UNITED STATES DISTRICT COURT EASTERN DISTRICT OF MISSOURI EASTERN DIVISION TERRANCE T. NORMAN, Petitioner, v. SHERIE L. KORNEMAN, Respondent. ) ) ) ) ) ) ) ) ) Case No. 4:19-CV-02299-JAR MEMORANDUM AND ORDER This matter is before the Court on Petitioner Terrance T. Norman’s Amended Petition to Vacate, Set Aide, or Correct Sentence Pursuant to 28 U.S.C. § 2254. (Doc. 11). Respondent has responded (Doc. 12), and the time for Petitioner to reply has expired. For the reasons discussed below, the Amended Petition will be denied. I. FACTUAL AND PROCEDURAL BACKGROUND On January 25, 2012, Petitioner entered the backseat of Detective Juan Wilson’s vehicle. Detective Wilson was an undercover police officer, and an informant had brokered a transaction where Petitioner would sell Detective Wilson a .40 caliber Smith and Wesson handgun for $450. After receiving the $450, Petitioner allegedly pointed a loaded gun at Detective Wilson, instructed him not to move, exited the vehicle, and sped away in his own car. (Doc. 12-5 at 2). In December 2013, a jury in Missouri state court convicted Petitioner of first degree robbery while acquitting him of armed criminal action. (Doc. 12 at 1; Doc. 12-5 at 5). Petitioner was subsequently sentenced to 25 years in prison. (Id.). Petitioner filed a direct appeal which was denied by the Missouri Court of Appeals on May 20, 2014. (Doc. 12-5). Petitioner proceeded to file a motion for post-conviction relief under Missouri Supreme Court Rule 29.15, which was 1 initially remanded by the Missouri Court of Appeals so that the lower court could conduct an abandonment inquiry regarding the motion’s timeliness. (Doc. 12-10). On May 1, 2018, the Missouri Court of Appeals affirmed the denial of post-conviction relief. (Doc. 12-13). The Missouri Court of Appeals issued its mandate on May 25, 2018, completing the post-conviction relief appeal process. (Doc. 11 at 6; Doc. 12 at 9). Petitioner filed a petition for writ of habeas corpus under 28 U.S.C. § 2254 on August 5, 2019. (Doc. 1). On May 27, 2020, this Court granted Petitioner leave to file an Amended Petition. (Docs. 10, 11). This Court has liberally construed Petitioner’s pro se Amended Petition. (Doc. 12). See Estelle v. Gamble, 429 U.S. 97, 106 (1976). The Amended Petition states three grounds for relief: Ground One: Ineffective Assistance – Failure to Challenge Sufficiency of Evidence Ground Two: Ineffective Assistance – Converse Jury Instruction Ground Three: Due Process – Motion to Suppress II. LEGAL STANDARD A district court “shall entertain an application for a writ of habeas corpus in behalf of a person in custody pursuant to the judgment of a State court only on the ground that he is in custody in violation of the Constitution or laws or treaties of the United States.” 28 U.S.C. § 2254(a). The court may not grant a writ of habeas corpus as to any claim that was adjudicated on the merits in state court proceedings unless such adjudication “(1) resulted in a decision that was contrary to, or involved an unreasonable application of, clearly established Federal law, as determined by the Supreme Court of the United States; or (2) resulted in a decision that was based on an unreasonable determination of the facts in light of the evidence presented in the State court proceeding.” 28 U.S.C. § 2254(d). “A state court’s decision is contrary to . . . clearly established law if it applies a rule that contradicts the governing law set forth in [Supreme Court] cases or if it confronts a set of facts that are materially indistinguishable from a [Supreme Court] decision . . . and nevertheless arrives at a [different] result.” Cagle v. Norris, 474 F.3d 1090, 1095 (8th Cir. 2007) (alteration in original) (quoting Mitchell v. Esparza, 540 U.S. 12, 15-16 (2003)). A state court “unreasonably applies” federal law when it “identifies the correct governing rule from [the Supreme] Court’s cases but unreasonably applies it to the facts of the particular state prisoner’s case,” or “unreasonably extends a legal principle from [the Supreme Court’s] precedent to a new context where it should not apply or unreasonably refuses to extend that principle to a new context where it should apply.” Williams v. Taylor, 529 U.S. 362, 407 (2000). Finally, a state court decision is based on an unreasonable determination of the facts “only if it is shown that the state court’s presumptively correct factual findings do not enjoy support in the record.” Jones v. Luebbers, 359 F.3d 1005, 1111 (8th Cir. 2004) (citations omitted). The petitioner must rebut this presumption by clear and convincing evidence. Rice v. Collins, 546 U.S. 333, 338-39 (2006). III. DISCUSSION A. Timeliness Petitions under § 2254 are subject to a one-year statute of limitations pursuant to the Antiterrorism and Effective Death Penalty Act of 1996 (“AEDPA”). 28 U.S.C. § 2244(d). The statute provides, as it relates to this case, that the one-year period begins to run “the date on which the judgment became final by the conclusion of direct review or the expiration of the time for seeking such review.” 28 U.S.C. § 2244(d)(1)(A). The statute of limitations accordingly does not run until the mandate has issued and the time for seeking further review has expired. Gonzales v. Thaler, 565 U.S. 134, 150 (2012). This time period is tolled, moreover, during the 3 pendency of any state post-conviction application or other collateral review. 28 U.S.C. § 2244(d)(2). Petitioner was sentenced on February 11, 2013 and timely appealed. (Doc. 1 at 1; Doc. 12 at 8). The Missouri Court of Appeals affirmed the conviction, with slight modification, on May 20, 2014, with the mandate issuing on June 13, 2014. (Doc. 12-8 at 5). Because Petitioner did not appeal to the Missouri Supreme Court, his one-year time period began running on approximately June 29, 2014. See Mo. Sup. Ct. R. 83.02 (requiring that application for transfer to Missouri Supreme Court be filed within 15 days of order). Petitioner filed his post-conviction motion pursuant to Mo. Sup. Ct. R. 29.15 on September 8, 2014, 72 days later, tolling AEDPA’s oneyear limit. (Doc. 11 at 6; Doc. 12 at 9). The Missouri Court of Appeals affirmed the motion court’s denial on May 1, 2018, and the mandate issued on May 25, 2018. (Doc. 11 at 6; Doc. 12 at 9; Doc. 12-13). Petitioner did not file his habeas petition in this Court until August 5, 2019. (Doc. 1). Adding the 72 days identified above, Petitioner sought review in this Court approximately 509 days after his review in state court was complete. Petitioner “acknowledges that his petition is untimely” but contends he is entitled to equitable tolling for two reasons. (Doc. 11 at 6). 1 The Eighth Circuit has clearly held that the one-year statute of limitations under the AEDPA “is a true statute of limitations rather than a jurisdictional bar.” Earl v. Fabian, 556 F.3d 717, 722 (8th Cir. 2009) (citation omitted); see also Day v. McDonough, 547 U.S. 198, 208 (2006). This means that equitable tolling is permissible, but should only occur “when there exist extraordinary circumstances beyond a prisoner’s control that made filing a timely petition impossible.” Mendoza v. Minnesota, 100 Fed. App’x 587, 588 (8th Cir. 2004) (per curiam) (citation omitted). There are some inconsistencies in the parties’ briefing as to when exactly certain mandates issued and appeal periods expired under Missouri law. These slight differences are immaterial, however, as it is readily apparent that Petitioner’s claims are untimely unless equitable tolling is available. 1 Actual Innocence Petitioner argues that this Court should overlook the untimeliness of his petition because he is actually innocent. The Supreme Court has held that the miscarriage of justice exception for procedural defaults survived passage of the AEDPA. McQuiggin v. Perkins, 569 U.S. 383, 397 (2013). The Eighth Circuit, citing McQuiggin, has repeatedly described the actual innocence standard as “demanding.” See, e.g., Williams v. Hobbs, 509 Fed. App’x 558 (8th Cir. 2013) (per curiam). In McQuiggin, the Supreme Court cautioned that “tenable actual-innocence gateway pleas are rare” and a petitioner does not meet this burden “unless he persuades the district court that, in light of the new evidence, no juror, acting reasonably, would have voted to find him guilty beyond a reasonable doubt.” McQuiggin, 569 U.S. at 386 (quoting Schlup v. Delo, 513 U.S. 298, 329 (1995)). Petitioner has not presented any new evidence demonstrating his innocence. Instead he claims that the jury rendered an inconsistent verdict by convicting him of first degree burglary while acquitting him of armed criminal action. (Doc. 11 at 8). First, as discussed further below, this Court disagrees with Petitioner’s assertion that the jury’s verdict is inconsistent. Second, Petitioner’s claim is more akin to one of legal innocence than actual innocence, which is not sufficient to satisfy the demanding standard for equitable tolling. See Sawyer v. Whitley, 505 U.S. 333, 339 (1992) (“We emphasized that the miscarriage of justice exception is concerned with actual as compared to legal innocence.”); Narcisse v. Dahm, 9 F.3d 38, 40 (8th Cir. 1993) (reversing district court’s granting of habeas relief where claim was one of legal innocence). Because Petitioner has not presented an actual innocence argument based on new evidence, no equitable tolling of the AEDPA statute of limitations is warranted. See Moore v. Sachse, 421 F. Supp. 2d 1209, 1214 (E.D. Mo. 2006) (citing Pitts v. Norris, 85 F.3d 348, 350-51 (8th Cir. 1996)) (“Pursuing an argument of legal innocence with no new evidence establish factual 5 innocence is insufficient to invoke the actual innocence exception.”). Delayed Notice Petitioner claims that equitable tolling is merited because he received delayed notice of the Missouri Court of Appeals’ decision and lacked access to the law library due to a riot at his prison. The Missouri Court of Appeals issued its mandate on May 25, 2018, but Petitioner alleges that he did not receive a letter from his attorney notifying him of the decision until November 6, 2018. Petitioner further claims that he did not receive the proper forms to file a § 2254 petition until June 11, 2019. (Doc. 11 at 8-9). Under AEDPA, Petitioner had until March 2019 to file a timely petition for habeas relief. No such petition was filed until August 5, 2019. A litigant seeking equitable tolling must prove two elements: (1) that he has been pursuing his rights diligently; and (2) that some extraordinary circumstances stood in his way. Burns v. Prudden, 588 F.3d 1148, 1150 (8th Cir. 2009). Petitioner has the burden to demonstrate grounds warranting equitable tolling. Pace v. DiGuglielmo, 544 U.S. 408, 418 (2005). This Court finds that Petitioner did not pursue his rights diligently, nor did extraordinary circumstances prevent him from filing timely. Petitioner claims he received notice of the mandate on November 6, 2018, meaning by his own account he had approximately four months to file a timely petition. See id. at 419 (petitioner who waited five months after judgment to file habeas petition did not establish requisite diligence); Earl v. Fabian, 556 F.3d 717, 724 (8th Cir. 2009). As to Petitioner’s lack of law library access or § 2254 forms, the Eighth Circuit has held that “lack of access to legal resources does not typically merit equitable tolling.” Earl, 556 F.3d at 724; see also Kreutzer v. Bowersox, 231 F.3d 460, 463 (8th Cir. 2000) (“Even in the case of an unrepresented prisoner alleging a lack of legal knowledge or legal resources, equitable tolling has not been warranted.”). Because Petitioner has not demonstrated that he pursued his rights diligently or extraordinary circumstances stood in the way of his filing a timely petition, equitable tolling is not warranted. Despite Petitioner’s claims being untimely and therefore deserving of dismissal under AEDPA, this Court will proceed in the alternative and address the other arguments presented by the parties. B. Procedural Default Respondent contends that Petitioner has procedurally defaulted his first two grounds for relief because the claims were not presented at each step of the post-conviction proceedings. (Doc. 12 at 12-13). At least as to Ground One, Petitioner “acknowledges that this claim is procedurally defaulted because none of his previous attorneys presented the claim to the state courts.” (Doc. 11 at 20). 2 Petitioner claims, however, that his default should be excused under the exception established by the Supreme Court in Martinez v. Ryan, 566 U.S. 1 (2012). A habeas petitioner under § 2254 may avoid procedural default only by showing that there was cause for the default and resulting prejudice, or that a miscarriage of justice will result from enforcing the procedural default. Wainwright v. Sykes, 433 U.S. 72, 87, 90-91 (1977). To establish cause, the petitioner must show that “some objective factor external to the defense” prevented his compliance with a state procedural rule. Murray v. Carrier, 477 U.S. 478, 488 (1986). In Coleman v. Thompson, 501 U.S. 722 (1991), the Supreme Court established the general rule that counsel’s errors in post-conviction proceedings do not qualify as cause for default. The Supreme Court recognized a narrow exception to this rule in Martinez, holding: “Where, under state law, a claim of ineffective assistance of trial counsel must be raised in an Petitioner raised Ground Two in his post-conviction motion. (Doc. 12-7 at 56). Petitioner did not, however, raise this claim on the appeal of the denial of his post-conviction motion. (Doc. 12-11). Therefore, the argument has been procedurally defaulted unless the Martinez exception applies. See Arnold v. Dormire, 675 F.3d 1082, 1087 (8th Cir. 2012) (internal quotation omitted) (“In Missouri, a claim must be presented at each step of the judicial process in 2 7 initial-review collateral proceeding, a procedural default will not bar a federal habeas court from hearing a substantial claim of ineffective assistance at trial if, in the initial-review proceeding, there was no counsel or that counsel was ineffective.” Martinez, 566 U.S. at 17. The Supreme Court noted that the underlying ineffective assistance of trial counsel claim must be “a substantial one, which is to say that the prisoner must demonstrate that the claim has some merit.” Id. at 14. Finally, the Supreme Court has clarified that this exception does not apply to claims of ineffective assistance of appellate counsel. Davila v. Davis, 137 S. Ct. 2058 (2017); see also 28 U.S.C. § 2254(i). In Ground One, Petitioner alleges ineffective assistance of trial, appellate, and postconviction counsel for failing to argue that the evidence was insufficient to support a conviction for first degree robbery. In Ground Two, Petitioner argues that trial counsel was ineffective for failing to request a converse jury instruction. As discussed above, the Martinez exception only applies to trial counsel, rendering Petitioner’s claims in Ground One as to appellate and postconviction counsel procedurally defaulted. Because Petitioner had access to appellate and postconviction counsel, moreover, he must demonstrate ineffective assistance by such counsel to excuse his procedural default. Petitioner has not demonstrated that his appellate or post-conviction counsel provided ineffective assistance by failing to pursue Grounds One and Two to completion. Under Strickland v. Washington, Petitioner must show that (1) appellate counsel’s performance was objectively unreasonable and (2) Petitioner was prejudiced such that the result of the proceedings would have been different. 466 U.S. 668, 694 (1984). Judicial scrutiny of counsel’s performance is “highly deferential,” and this Court “must indulge a strong presumption that counsel’s conduct falls within the wide range of reasonable professional assistance.” Id. at 689. On appeal, order to avoid default.”). moreover, counsel “should not raise every nonfrivolous argument” but instead should include “only those arguments most likely to succeed.” Davila, 137 S. Ct. at 2067 (citation omitted); see also Oxford v. Delo, 59 F.3d 741, 746 (8th Cir. 1995). As discussed below, this Court finds that Grounds One and Two of the Amended Petition are substantively meritless. Accordingly, it was not unreasonable for appellate and post-conviction counsel to decline to fully pursue those arguments, nor was Petitioner prejudiced. Because Petitioner’s appellate and post-conviction counsel were not ineffective, his procedural default cannot be excused under the Martinez exception. C. Substantive Analysis Ground One: Ineffective Assistance – Failure to Challenge Sufficiency of Evidence In his first ground for relief, Petitioner argues that trial, appellate, and post-conviction counsel all rendered ineffective assistance by failing to argue that the evidence was insufficient to support a first degree robbery conviction. Petitioner claims that the acquittal for armed criminal action necessarily precludes conviction for first degree robbery based on the elements of each crime. At the outset, the Court notes that Petitioner’s claim of ineffective assistance of postconviction counsel is not cognizable on habeas review. See 28 U.S.C. § 2254(i) (“The ineffectiveness or incompetence of counsel during Federal or State collateral post-conviction proceedings shall not be a ground for relief in a proceeding arising under section 2254.”); Coleman, 501 U.S. at 572 (citations omitted) (“There is no constitutional right to an attorney in state post-conviction proceedings. Consequently, a petitioner cannot claim constitutionally ineffective assistance of counsel in such proceedings.”). On January 25, 2012, Petitioner got into the backseat of a car with the undercover detective for a purported gun sale but instead stole $450 and fled. (Doc. 12-5 at 2). A critical 9 issue at Petitioner’s trial was whether he threatened the victim with a gun or merely snatched the money and ran. A jury convicted Petitioner of first degree robbery pursuant to instructions which stated that Petitioner must have “displayed or threatened the use of what appeared to be a deadly weapon or dangerous instrument.” (Doc. 12-1 at 412). The jury acquitted Petitioner of armed criminal action, however, which only included the elements that he (1) committed first degree robbery and (2) committed such offense “by or with or through the knowing use or assistance or aid of a deadly weapon.” (Id. at 414). Petitioner argues that “[w]ithout the deadly weapon element, the State’s evidence was insufficient to sustain a conviction for first degree robbery.” (Id.). Petitioner’s first ground for relief fails for three reasons. First, there was sufficient evidence to support a conviction for first degree robbery. The applicable standard for determining whether a state court conviction is sufficiently supported is whether any “rational trier of fact could have found the essential elements of the crime beyond a reasonable doubt.” Jackson v. Virginia, 443 U.S. 307, 319 (1979). Substantial evidence was presented at trial to support a finding that Petitioner committed first degree robbery. (See generally Doc. 12 at 16). There is clear Eighth Circuit precedent in nearly identical circumstances contradicting Petitioner’s claim. In Arnold v. Wyrick, 646 F.2d 1225 (8th Cir. 1981), the Eighth Circuit reviewed the denial of a § 2254 petition where the petitioner had been convicted of first degree robbery but acquitted of armed criminal action. The petitioner argued that his “conviction of first degree robbery was inconsistent with his acquittal of armed criminal action.” Id. at 1227. The Eighth Circuit found that “inconsistent verdicts on separate counts of an indictment in a single trial are not fatal to a conviction.” Id. at 1228 (citations omitted); see also State v. Clemons, 643 S.W.2d 803, 805 (Mo. banc 1983) (An inconsistent verdict “does not require a reversal provided there is sufficient evidence to support the jury’s finding of guilt.”). Put simply, the supposedly inconsistent verdicts do not necessarily indicate that there was insufficient evidence to support the first degree robbery conviction. Trial and appellate counsel are not ineffective for failing to raise a meritless claim. See Thai v. Mapes, 412 F.3d 970, 979 (8th Cir. 2005) (citation omitted) (“[C]ounsel’s trial strategy cannot be challenged on the basis of a meritless claim.”). Petitioner also argues that there was no evidence to support a finding of “forcible stealing,” a required element of first degree robbery. This Court finds that there was sufficient evidence for the jury to believe that Petitioner at least threatened the use of a gun. Detective Wilson testified that Petitioner “inserted the magazine into the gun and told [him] not to move.” (Doc. 12-1 at 236). Counsel clarified: “Was the gun actually pointed at you?” (Id.). Detective Wilson responded: “Yes, sir.” (Id.). The jury also heard testimony from the informant, who was in the car, that Petitioner possessed the gun. (Id. at 274-75). A reasonable juror could find Detective Wilson’s statements credible and convict Petitioner of first degree robbery. See State v. Saucy, 164 S.W.3d 523, 527 (Mo. Ct. App. 2005) (citation omitted) (“The distinctive element of robbery in the first degree is the taking of the property of another by violence or by putting the victim in fear . . . . Further, in instances where the robber falsely pretends to be pointing a gun, the fact that defendant may not have had a gun does not prevent a conviction.”). Put simply, this issue was extensively addressed at trial, and sufficient evidence was presented to the jury to support a conviction. Second, it is not readily apparent that the jury’s verdict was, in fact, inconsistent. The jury instruction for first degree robbery required that Petitioner “displayed or threatened the use of what appeared to be a deadly weapon.” (Doc. 12-1 at 412 (emphasis added)). The armed criminal action instructions, meanwhile, required knowing use of a deadly weapon. (Id. at 414). The jury could plausibly have believed that Petitioner threatened the use of, but did not actually 11 use, a deadly weapon, as discussed above. At least one court in this district has reached an identical conclusion: [T]he applicable law and verdict director instructions submitted to the jury did not require that the petitioner be armed in order to commit attempted first degree robbery. They required only that he take a substantial step toward committing that crime by approaching the victim, demanding money, and threatening to shoot her. In contrast, the requisite elements for the crime of armed criminal action required that petitioner actually be armed. Thus, if appellate counsel had raised the claim of inconsistent verdicts on appeal, it most likely would have been rejected. Carter v. Steele, No. 4:06-CV-1301 CDP, 2009 WL 1739997, at *5 (E.D. Mo. June 18, 2009) (emphasis added). In closing arguments, the prosecution emphasized that to meet the fourth element of first degree robbery, “[i]t actually doesn’t even have to have been a real gun.” (Doc. 12-1 at 421). Because the jury’s verdict was not necessarily inconsistent, any challenge to the sufficiency of the evidence on these grounds would have failed. Finally, trial counsel did argue that the evidence was insufficient to support a conviction. Trial counsel filed a Motion for Judgment of Acquittal arguing that the “trial court erred in accepting the jury’s guilty verdict on the count of Robbery in the First Degree” because the “jury’s determination that [Petitioner] was NOT guilty of Armed Criminal Action is inconsistent with its finding that Defendant displayed or threatened the use of what appeared to be a deadly weapon.” (Doc. 12-2 at 43). During closing arguments, trial counsel repeatedly argued that the evidence did not support a finding that Petitioner possessed a gun at the time of the theft. (Doc. 12-1 at 431-37). Petitioner claims that trial counsel rendered ineffective assistance by failing to argue that the evidence was insufficient to support a first degree robbery conviction. The record reflects, however, that trial counsel made this exact argument both at trial and in the Motion for Judgment of Acquittal. Accordingly, habeas relief is not warranted based on Petitioner’s first ground for relief. Ground Two: Ineffective Assistance – Converse Jury Instruction In his second ground for relief, Petitioner contends that trial counsel was ineffective for failing to request a converse jury instruction regarding the deadly weapon element of first degree robbery. The record reflects, however, that the instructions provided to the jury included nearly identical language to that now proposed by Petitioner. At the end of the first degree robbery instruction, the trial court stated: “However, unless you find and believe from the evidence beyond a reasonable doubt each and all of these propositions, you must find the defendant not guilty of that offense.” (Doc. 12-1 at 412). One of those propositions was that Petitioner “displayed or threatened the use of a deadly weapon or dangerous instrument.” (Id.). Under Missouri law, a defendant is entitled to a converse jury instruction in order to emphasize a particular element. State v. Davenport, 174 S.W.3d 666, 668 (Mo. Ct. App. 2005). Petitioner did not suffer prejudice under Strickland, however, merely because the trial court did not make a converse instruction as to the deadly weapon element. The trial court used the approved instruction for first degree robbery. See United States v. Naylor, 887 F.3d 397, 405 (8th Cir. 2018) (citation omitted) (“Missouri courts are required to use the Missouri Approved Instructions – Criminal.”); State v. Zink, 181 S.W.3d 66, 74 (Mo. banc 2005) (“MAI instructions are presumptively valid and, when applicable, must be given to the exclusion of other instructions.”). A claim of ineffective assistance for failing to object to a jury instruction fails if the court’s instructions as a whole “adequately advised [the jury] of the essential elements of the offenses charged.” Miles v. Nix, 911 F.2d 146, 148 (8th Cir. 1990). The trial court advised the jury of the essential elements of first degree robbery by utilizing the approved instruction. It was not objectively unreasonable for trial counsel to accept the approved jury instruction for first degree robbery, nor was Petitioner prejudiced by the failure to provide a converse jury instruction regarding the deadly weapon element. 13 Ground Three: Due Process – Motion to Suppress In his third ground for relief, Petitioner argues that the trial court erred in denying his motion to suppress statements made to Detective Stepp because such statements were obtained in violation of Petitioner’s Miranda rights. See Miranda v. Arizona, 384 U.S. 436 (1966). Because this claim was fully adjudicated on the merits in state court proceedings, this Court cannot grant relief unless such adjudication “(1) resulted in a decision that was contrary to, or involved an unreasonable application of, clearly established Federal law, as determined by the Supreme Court of the United States; or (2) resulted in a decision that was based on an unreasonable determination of the facts in light of the evidence presented in the State court proceeding.” 28 U.S.C. § 2254(d). “A Miranda warning must be administered when a suspect undergoes custodial interrogation, which occurs when an officer’s interaction with the suspect is ‘likely to elicit an incriminating response.’” United States v. Torres-Lona, 491 F.3d 750, 757 (8th Cir. 2007) (quoting Rhode Island v. Innis, 446 U.S. 291, 301 (1980)). Miranda warnings are “not themselves rights protected by the Constitution but [are] instead measures to ensure that the [suspect’s] right against compulsory self-incrimination [is] protected.” Moran v. Burbine, 475 U.S. 412, 425 (1986) (quoting New York v. Quarles, 467 U.S. 649, 654 (1984)). After Petitioner was arrested, Detective Stepp began advising him of his Miranda rights. The following exchange occurred during this videotaped interrogation: Detective Stepp: Same thing, if you understand put your initials. You have the right to talk to a lawyer for advice before you ask any questions, and to have a lawyer present during questioning. Do you understand that? Petitioner: Yea, I can’t call my lawyer? Detective Stepp: You can call your attorney as soon as I get done reading this. If you cannot afford to hire one if you so desire, one will be appointed for you for any questioning. Do you understand that? Petitioner: Mm-hmm [affirmative]. Detective Stepp: Can you put your initials right there? If you decide to answer questions and/or make a statement, you have the right to stop answering questions and to remain silent. Do you understand that? And this is just saying, you can read the waiver out loud if you would please? Can you read that out loud to me? Petitioner: Knowing and understanding what my rights are, I’m going to answer questions / or make a statement at this time – I’m not making no statement. Detective Stepp: Okay. Could you sign it that I read it to you? And you don’t want to talk to with me? Petitioner: About what? I ain’t rob nobody, especially not at no gunpoint. I didn’t make nobody do nothing. (Doc. 12-5 at 8). Following this exchange, Petitioner stated that he “rather it be a snatch and grab” than first degree robbery because he “ain’t put no gun up to that man and make him do nothing.” (Id. at 9). Detective Stepp testified regarding these statements at trial, and the videotaped interrogation was admitted as an exhibit, with portions played at trial. (Doc. 12-1 at 301-08). At the outset of trial, Petitioner’s counsel made a motion to suppress the video and testimony by Detective Stepp on the grounds that Petitioner had invoked his right to counsel and right to remain silent under Miranda. The trial court denied the motion because Petitioner “initiated the conversation” and “that was voluntary and done after [Petitioner] was read his rights.” (Id. at 16). The Missouri Court of Appeals affirmed this ruling, holding that Petitioner “did not articulate his desire to have counsel present sufficiently clearly that a reasonable police officer would understand that statement to be a request for an attorney.” (Doc. 12-5 at 9). The court also found that Petitioner “voluntarily waived his right by continuing to make statements to Detective Stepp even after he mentioned calling his lawyer.” (Id. at 10). 15 A suspect must make a “clear and unambiguous request for counsel.” United States v. Langford, 155 Fed. App’x 936, 937 (8th Cir. 2005) (per curiam) (citing Davis v. United States, 512 U.S. 452, 459 (1994)). The Supreme Court has adopted this same standard for invocation of the right to remain silent. Berghuis v. Thompkins, 560 U.S. 370 (2010). These rights can be waived after being invoked. “Where the prosecution shows that a Miranda warning was given and that it was understood by the accused, an accused uncoerced statement establishes an implied waiver of the right to remain silent.” Id.; see also Davis v. United States, 512 U.S. 452, 458 (1994) (citation omitted) (“[I]f a suspect requests counsel at any time during the interview, he is not subject to further questioning until a lawyer has been made available or the suspect himself reinitiates conversation.”). Petitioner did not unequivocally invoke his right to counsel simply by asking if he can call his lawyer. In Davis, the Supreme Court affirmed that a suspect’s stating “[m]aybe I should talk to a lawyer” did not constitute an unambiguous request for counsel. Davis, 512 U.S. at 462. In very similar circumstances to this case, the Eighth Circuit has held that a suspect’s asking “Could I call my lawyer?” was not an unambiguous request for counsel. Dormire v. Wilkinson, 249 F.3d 801, 805 (8th Cir. 2001). Petitioner here asked if he could call his lawyer and was informed that he could once Detective Stepp finished reading the Miranda warnings. Petitioner’s question does not amount to an unequivocal request for counsel. The Missouri Court of Appeals, moreover, reasonably applied federal law in reaching the same conclusion. Petitioner arguably invoked his right to remain silent by stating he was “making no statement.” (Doc. 12-5 at 8). A suspect invokes his right to remain silent by making a “clear, consistent expression of a desire to remain silent,” but “assertions of an intent to exercise the right to remain silent are not enough to invoke the right.” United States v. Ferrer-Montoya, 483 F.3d 565, 569 (8th Cir. 2007) (citations omitted). Statements like “I have nothing else to say” have been held to meet this standard. United States v. Reid, 211 F. Supp. 2d 366, 374-75 (D. Mass. 2002). A suspect “need not speak with the discrimination of an Oxford don” to invoke this right. Davis, 512 U.S. at 459. The Missouri Court of Appeals did not specifically address whether Petitioner had invoked his right to remain silent. Even if Petitioner had invoked his right to counsel and to remain silent, however, he waived those rights by continuing to make voluntary statements to Detective Stepp. A waiver of rights under Miranda must be voluntary, knowing, and intelligent. See Prentiss v. Ault, 352 Fed. App’x 141, 142 (8th Cir. 2009) (per curiam) (citing Miranda, 384 U.S. at 444). Petitioner informed Detective Stepp that he was “not making no statement.” (Doc. 12-5 at 8). Detective Stepp asked Petitioner to sign that the statement was read to him and confirmed that Petitioner “doesn’t want to talk with [him].” (Id.). Petitioner responded: “About what? I ain’t rob nobody, especially not at no gunpoint. I didn’t make nobody do nothing.” (Id.). Petitioner proceeded to make multiple statements without expressing any further desire to remain silent. The Missouri Court of Appeals reasonably concluded that Petitioner “voluntarily continued speaking to Detective Stepp despite his initial assertion that he did not want to make a statement.” (Id. at 10). Under Miranda, interrogation must cease after an invocation of such rights “unless the accused himself initiates further communication, exchanges, or conversation with the police.” Edwards v. Arizona, 451 U.S. 477, 485 (1981). After Petitioner’s potential invocation of his right to remain silent, Detective Stepp merely confirmed that Petitioner was exercising this right. The Missouri Court of Appeals reasonably determined that Petitioner proceeded to knowingly and voluntarily waive his rights by initiating further conversation. See North Carolina v. Butler, 441 U.S. 369 (1979) (holding Miranda rights can be impliedly waived). Pursuant to AEDPA, this Court may only grant Petitioner habeas relief if it determines that the Missouri Court of Appeals’ adjudication “was contrary to, or involved an unreasonable 17 application of, clearly established federal law.” 28 U.S.C. § 2254(d)(1). Such review is “highly deferential.” Ali v. Roy, 950 F.3d 572, 574 (8th Cir. 2020) (citation omitted). The Missouri Court of Appeals reviewed the facts and reasonably concluded that the trial court properly denied Petitioner’s motion to suppress statements made during Detective Stepp’s interrogation. IV. CONCLUSION After careful consideration, this Court holds that Petitioner is not entitled to habeas relief. First, Petitioner did not timely file his petition, and Petitioner has not demonstrated that equitable tolling is warranted. Second, Petitioner procedurally defaulted his first two grounds for relief and has not established that the defaults should be excused pursuant to the Martinez exception. Finally, Petitioner’s arguments fail substantively because he has not met the Strickland standard for his ineffective assistance claims and the Missouri Court of Appeals reasonably applied federal law to Petitioner’s sole exhausted claim. Accordingly, IT IS HEREBY ORDERED that Petitioner Terrance T. Norman’s Amended Petition to Vacate, Set Aide, or Correct Sentence Pursuant to 28 U.S.C. § 2254 (Doc. 11) is DENIED and this case is hereby DISMISSED. A separate Order of Dismissal will accompany this Memorandum and Order. IT IS FURTHER ORDERED that, because Petitioner cannot make a substantial showing of the denial of a constitutional right, the Court will not issue a certificate of appealability. See Cox v. Norris, 133 F.3d 565, 569 (8th Cir. 1997), cert. denied, 525 U.S. 834 (1998). Dated this 27th day of April, 2021. ________________________________ JOHN A. ROSS UNITED STATES DISTRICT JUDGE 19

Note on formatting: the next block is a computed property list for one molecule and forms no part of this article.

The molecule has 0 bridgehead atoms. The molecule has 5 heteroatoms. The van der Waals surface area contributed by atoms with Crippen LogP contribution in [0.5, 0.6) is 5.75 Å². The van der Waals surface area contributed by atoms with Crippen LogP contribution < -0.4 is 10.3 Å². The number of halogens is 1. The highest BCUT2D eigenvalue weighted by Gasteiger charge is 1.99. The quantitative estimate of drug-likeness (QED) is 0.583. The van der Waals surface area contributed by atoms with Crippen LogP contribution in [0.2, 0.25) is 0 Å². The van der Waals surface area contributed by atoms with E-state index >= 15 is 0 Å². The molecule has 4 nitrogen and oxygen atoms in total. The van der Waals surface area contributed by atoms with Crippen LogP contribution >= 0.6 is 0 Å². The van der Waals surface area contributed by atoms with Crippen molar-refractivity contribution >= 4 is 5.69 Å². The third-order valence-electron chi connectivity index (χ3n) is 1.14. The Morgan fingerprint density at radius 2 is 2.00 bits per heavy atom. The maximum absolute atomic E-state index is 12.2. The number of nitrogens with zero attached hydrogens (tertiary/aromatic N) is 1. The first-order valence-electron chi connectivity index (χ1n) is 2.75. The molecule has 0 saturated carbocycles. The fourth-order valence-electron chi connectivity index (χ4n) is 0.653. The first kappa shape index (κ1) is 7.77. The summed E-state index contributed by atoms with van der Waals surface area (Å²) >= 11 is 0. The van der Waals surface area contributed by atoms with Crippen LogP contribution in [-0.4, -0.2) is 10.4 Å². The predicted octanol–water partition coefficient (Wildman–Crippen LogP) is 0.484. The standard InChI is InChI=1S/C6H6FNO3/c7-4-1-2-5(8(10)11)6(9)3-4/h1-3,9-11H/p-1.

Disclaimer: Justia Dockets & Filings provides public litigation records from the federal appellate and district courts. These filings and docket sheets should not be considered findings of fact or liability, nor do they necessarily reflect the view of Justia.


Why Is My Information Online?